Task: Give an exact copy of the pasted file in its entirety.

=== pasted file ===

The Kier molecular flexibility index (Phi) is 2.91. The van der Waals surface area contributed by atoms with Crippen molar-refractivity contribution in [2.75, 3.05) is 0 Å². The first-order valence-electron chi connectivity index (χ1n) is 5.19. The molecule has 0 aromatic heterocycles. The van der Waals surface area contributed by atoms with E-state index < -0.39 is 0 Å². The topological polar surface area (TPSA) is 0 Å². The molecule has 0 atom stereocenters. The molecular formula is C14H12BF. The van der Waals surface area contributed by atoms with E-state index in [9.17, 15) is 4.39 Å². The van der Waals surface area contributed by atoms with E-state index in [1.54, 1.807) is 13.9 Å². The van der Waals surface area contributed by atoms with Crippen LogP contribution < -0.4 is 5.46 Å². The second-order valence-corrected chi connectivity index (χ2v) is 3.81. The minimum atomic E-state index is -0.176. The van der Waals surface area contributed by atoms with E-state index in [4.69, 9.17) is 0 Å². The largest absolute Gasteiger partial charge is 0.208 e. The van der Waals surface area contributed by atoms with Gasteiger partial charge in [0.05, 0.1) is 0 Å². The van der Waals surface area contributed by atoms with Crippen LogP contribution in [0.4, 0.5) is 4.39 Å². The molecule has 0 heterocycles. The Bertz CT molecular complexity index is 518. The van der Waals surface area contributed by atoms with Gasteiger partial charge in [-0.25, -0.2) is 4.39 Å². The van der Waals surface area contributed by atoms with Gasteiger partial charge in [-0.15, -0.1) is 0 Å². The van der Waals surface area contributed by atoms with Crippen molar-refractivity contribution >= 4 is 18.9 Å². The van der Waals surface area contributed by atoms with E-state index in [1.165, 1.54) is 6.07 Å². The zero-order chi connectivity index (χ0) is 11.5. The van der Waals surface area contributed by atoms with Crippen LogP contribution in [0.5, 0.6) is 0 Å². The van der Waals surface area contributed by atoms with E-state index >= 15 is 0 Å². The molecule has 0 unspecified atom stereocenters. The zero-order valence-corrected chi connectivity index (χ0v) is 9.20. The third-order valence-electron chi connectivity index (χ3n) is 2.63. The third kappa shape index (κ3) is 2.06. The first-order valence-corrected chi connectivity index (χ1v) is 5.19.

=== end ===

The Kier molecular flexibility index (Phi) is 2.91. The van der Waals surface area contributed by atoms with Crippen molar-refractivity contribution in [2.75, 3.05) is 0 Å². The first-order valence-electron chi connectivity index (χ1n) is 5.19. The molecule has 0 aromatic heterocycles. The van der Waals surface area contributed by atoms with E-state index < -0.39 is 0 Å². The topological polar surface area (TPSA) is 0 Å². The molecule has 0 atom stereocenters. The molecular formula is C14H12BF. The van der Waals surface area contributed by atoms with E-state index in [9.17, 15) is 4.39 Å². The van der Waals surface area contributed by atoms with E-state index in [1.54, 1.807) is 13.9 Å². The van der Waals surface area contributed by atoms with Crippen LogP contribution < -0.4 is 5.46 Å². The second-order valence-corrected chi connectivity index (χ2v) is 3.81. The minimum atomic E-state index is -0.176. The van der Waals surface area contributed by atoms with E-state index in [4.69, 9.17) is 0 Å². The largest absolute Gasteiger partial charge is 0.208 e. The van der Waals surface area contributed by atoms with Gasteiger partial charge in [0.05, 0.1) is 0 Å². The van der Waals surface area contributed by atoms with Crippen LogP contribution in [0.4, 0.5) is 4.39 Å². The molecule has 0 heterocycles. The Bertz CT molecular complexity index is 518. The van der Waals surface area contributed by atoms with Gasteiger partial charge in [-0.25, -0.2) is 4.39 Å². The van der Waals surface area contributed by atoms with Gasteiger partial charge in [-0.15, -0.1) is 0 Å². The van der Waals surface area contributed by atoms with Crippen molar-refractivity contribution >= 4 is 18.9 Å². The van der Waals surface area contributed by atoms with E-state index in [1.165, 1.54) is 6.07 Å². The zero-order chi connectivity index (χ0) is 11.5. The van der Waals surface area contributed by atoms with Crippen LogP contribution in [0.5, 0.6) is 0 Å². The van der Waals surface area contributed by atoms with E-state index >= 15 is 0 Å². The molecule has 0 unspecified atom stereocenters. The zero-order valence-corrected chi connectivity index (χ0v) is 9.20. The third-order valence-electron chi connectivity index (χ3n) is 2.63. The third kappa shape index (κ3) is 2.06. The first-order valence-corrected chi connectivity index (χ1v) is 5.19.